BY: ALEXIS MILLER
In Tel Aviv every 50 meters you can spot a bustling café, each boasting a different atmosphere and ambiance, and filled with literary intellects, high-tech workers, families, and soldiers all in the same place. Cafés range from hipster, to preppy and chic, and anything in between. When one thinks of a café in the United States, it most likely consists of a Starbucks to-go or a muffin for the road. Yet, in Tel Aviv, the intersection of European style and start-up culture makes cafés used as meeting spots for friends, provisional offices, a writer’s haven, or for first dates. Their versatility is what makes café culture an institution dating back to Tel Aviv of the 1930s. Any time of day, Tel Avivians and tourists migrate to conduct business or people-watch, all while snacking on a salad, sandwich, or drinking a fresh juice or cocktail, and of course the fantastic lattes, espressos and ice coffees.
Even in times of struggle within the country - as we are experiencing now - many café-goers continue about their daily lives of eating and drinking. It keeps a sense of normalcy and allows people to find a sense of togetherness. In the height of this conflict, many businesses have taken a toll, and they are trying not let that affect their execution. At Totzeret Haaretz, which means Made in Israel, (located at 12 Masaryk Square) the owner says that business is definitely slower than usual, but since most of their business is based on locals and people from the neighborhood who know about their café, they are staying afloat. The café consists of mostly outdoor seating, which is great for enjoying delicious coffee and a meal with a breeze. Totzeret Haaretz is known for their specialty coffee, which of course, I had to try! I had an iced cappuccino to accompany my shakshuka, which was probably one the best iced coffee I have ever had. Totzeret Haaretz attracts many different types of people from artists, musicians, and painters to businessmen and students. If the owner, Michel, does not like the vibe from a customer, he has no problem sending them next door to a more touristy spot.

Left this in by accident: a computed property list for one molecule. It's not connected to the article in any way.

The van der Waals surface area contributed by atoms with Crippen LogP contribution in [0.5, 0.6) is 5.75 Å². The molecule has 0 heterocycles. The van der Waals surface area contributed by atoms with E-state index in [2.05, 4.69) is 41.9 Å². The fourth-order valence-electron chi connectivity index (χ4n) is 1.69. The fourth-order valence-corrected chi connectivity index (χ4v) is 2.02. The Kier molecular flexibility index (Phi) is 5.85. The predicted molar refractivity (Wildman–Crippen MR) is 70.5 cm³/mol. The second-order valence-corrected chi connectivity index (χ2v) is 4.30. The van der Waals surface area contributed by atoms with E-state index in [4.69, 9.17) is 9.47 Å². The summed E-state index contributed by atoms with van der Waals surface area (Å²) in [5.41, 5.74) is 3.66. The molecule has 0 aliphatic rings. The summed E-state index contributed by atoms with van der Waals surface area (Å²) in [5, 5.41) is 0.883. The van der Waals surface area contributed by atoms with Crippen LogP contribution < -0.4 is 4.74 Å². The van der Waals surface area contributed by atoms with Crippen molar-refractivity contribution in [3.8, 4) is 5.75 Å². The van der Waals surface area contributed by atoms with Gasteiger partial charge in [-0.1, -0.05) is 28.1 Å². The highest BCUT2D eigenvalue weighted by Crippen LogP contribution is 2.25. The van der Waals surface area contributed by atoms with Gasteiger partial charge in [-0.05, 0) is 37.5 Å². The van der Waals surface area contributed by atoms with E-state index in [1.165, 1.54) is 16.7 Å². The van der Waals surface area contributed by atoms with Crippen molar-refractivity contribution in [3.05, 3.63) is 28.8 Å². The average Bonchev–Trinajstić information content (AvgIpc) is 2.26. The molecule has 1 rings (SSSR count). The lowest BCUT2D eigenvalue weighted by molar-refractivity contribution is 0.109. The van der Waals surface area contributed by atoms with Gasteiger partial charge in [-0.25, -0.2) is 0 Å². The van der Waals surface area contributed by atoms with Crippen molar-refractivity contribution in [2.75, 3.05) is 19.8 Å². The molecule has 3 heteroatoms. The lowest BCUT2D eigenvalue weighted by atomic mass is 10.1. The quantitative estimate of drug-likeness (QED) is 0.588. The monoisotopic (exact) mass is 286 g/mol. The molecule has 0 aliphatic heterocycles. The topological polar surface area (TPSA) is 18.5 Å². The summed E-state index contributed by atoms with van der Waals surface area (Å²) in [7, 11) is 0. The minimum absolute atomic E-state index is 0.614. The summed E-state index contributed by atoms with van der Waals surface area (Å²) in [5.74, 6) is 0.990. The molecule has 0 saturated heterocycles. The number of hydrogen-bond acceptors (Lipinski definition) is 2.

Overall, the café culture in Tel Aviv is evident and is one of the many features making Tel Aviv so unique and accessible. Whether CEO of a major company or a local artist, people of all backgrounds can enjoy the Tel Aviv café scene. You do not necessarily need to go to a fancy restaurant for the best meal of your life. Many cafes produce delectable food and drink that will leave you wanting to come back for more!
Best Cafés in Tel Aviv:
Café Xoho- Gordon Street 17. Try their freshly squeezed juices and smoothies and allergen-friendly fresh-baked goods.
Café Puaa- Rabbi Yohanan Street 8. Their décor is antique and all furniture is available for purchase as part of the Jaffa flea market shtick.
Rothschild 12- Rothschild Blvd 12. If you are looking for a buzzing café in the heart of Tel Aviv, this is your spot, especially for people-watching.